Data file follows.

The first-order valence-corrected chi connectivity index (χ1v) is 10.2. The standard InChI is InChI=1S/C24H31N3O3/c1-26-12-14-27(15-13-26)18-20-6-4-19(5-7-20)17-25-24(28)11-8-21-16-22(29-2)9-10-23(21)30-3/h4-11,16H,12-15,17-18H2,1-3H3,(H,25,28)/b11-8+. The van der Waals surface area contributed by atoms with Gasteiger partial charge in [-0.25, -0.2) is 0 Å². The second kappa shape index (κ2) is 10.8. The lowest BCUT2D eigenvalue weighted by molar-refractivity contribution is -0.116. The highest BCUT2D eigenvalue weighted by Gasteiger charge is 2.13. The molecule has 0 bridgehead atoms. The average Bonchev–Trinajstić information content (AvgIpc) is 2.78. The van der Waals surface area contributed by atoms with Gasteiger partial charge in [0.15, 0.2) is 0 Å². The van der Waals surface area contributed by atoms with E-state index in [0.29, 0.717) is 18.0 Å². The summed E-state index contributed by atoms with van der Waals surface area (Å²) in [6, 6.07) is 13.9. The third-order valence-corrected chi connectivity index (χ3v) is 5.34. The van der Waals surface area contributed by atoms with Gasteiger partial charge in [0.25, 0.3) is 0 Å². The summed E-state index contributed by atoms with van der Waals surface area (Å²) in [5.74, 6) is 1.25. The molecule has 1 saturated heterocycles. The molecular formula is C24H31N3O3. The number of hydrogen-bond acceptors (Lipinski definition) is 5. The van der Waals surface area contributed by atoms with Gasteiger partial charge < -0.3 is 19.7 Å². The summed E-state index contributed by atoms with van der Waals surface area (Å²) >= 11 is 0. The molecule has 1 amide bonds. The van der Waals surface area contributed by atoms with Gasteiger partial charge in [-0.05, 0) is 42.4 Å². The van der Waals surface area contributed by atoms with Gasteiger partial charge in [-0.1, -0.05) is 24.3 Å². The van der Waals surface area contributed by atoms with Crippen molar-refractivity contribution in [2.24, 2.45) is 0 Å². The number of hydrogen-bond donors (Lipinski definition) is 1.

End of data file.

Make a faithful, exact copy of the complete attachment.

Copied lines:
The first-order valence-corrected chi connectivity index (χ1v) is 10.2. The standard InChI is InChI=1S/C24H31N3O3/c1-26-12-14-27(15-13-26)18-20-6-4-19(5-7-20)17-25-24(28)11-8-21-16-22(29-2)9-10-23(21)30-3/h4-11,16H,12-15,17-18H2,1-3H3,(H,25,28)/b11-8+. The van der Waals surface area contributed by atoms with Gasteiger partial charge in [-0.25, -0.2) is 0 Å². The second kappa shape index (κ2) is 10.8. The lowest BCUT2D eigenvalue weighted by molar-refractivity contribution is -0.116. The highest BCUT2D eigenvalue weighted by Gasteiger charge is 2.13. The molecule has 0 bridgehead atoms. The average Bonchev–Trinajstić information content (AvgIpc) is 2.78. The van der Waals surface area contributed by atoms with Gasteiger partial charge in [0.15, 0.2) is 0 Å². The van der Waals surface area contributed by atoms with E-state index in [0.29, 0.717) is 18.0 Å². The summed E-state index contributed by atoms with van der Waals surface area (Å²) in [6, 6.07) is 13.9. The third-order valence-corrected chi connectivity index (χ3v) is 5.34. The van der Waals surface area contributed by atoms with Gasteiger partial charge in [0.25, 0.3) is 0 Å². The summed E-state index contributed by atoms with van der Waals surface area (Å²) in [5.74, 6) is 1.25. The molecule has 1 saturated heterocycles. The molecular formula is C24H31N3O3. The number of hydrogen-bond acceptors (Lipinski definition) is 5. The van der Waals surface area contributed by atoms with Gasteiger partial charge < -0.3 is 19.7 Å². The summed E-state index contributed by atoms with van der Waals surface area (Å²) >= 11 is 0. The molecule has 1 amide bonds. The van der Waals surface area contributed by atoms with Gasteiger partial charge in [-0.05, 0) is 42.4 Å². The van der Waals surface area contributed by atoms with Gasteiger partial charge in [-0.1, -0.05) is 24.3 Å². The van der Waals surface area contributed by atoms with Crippen molar-refractivity contribution in [2.24, 2.45) is 0 Å². The number of hydrogen-bond donors (Lipinski definition) is 1.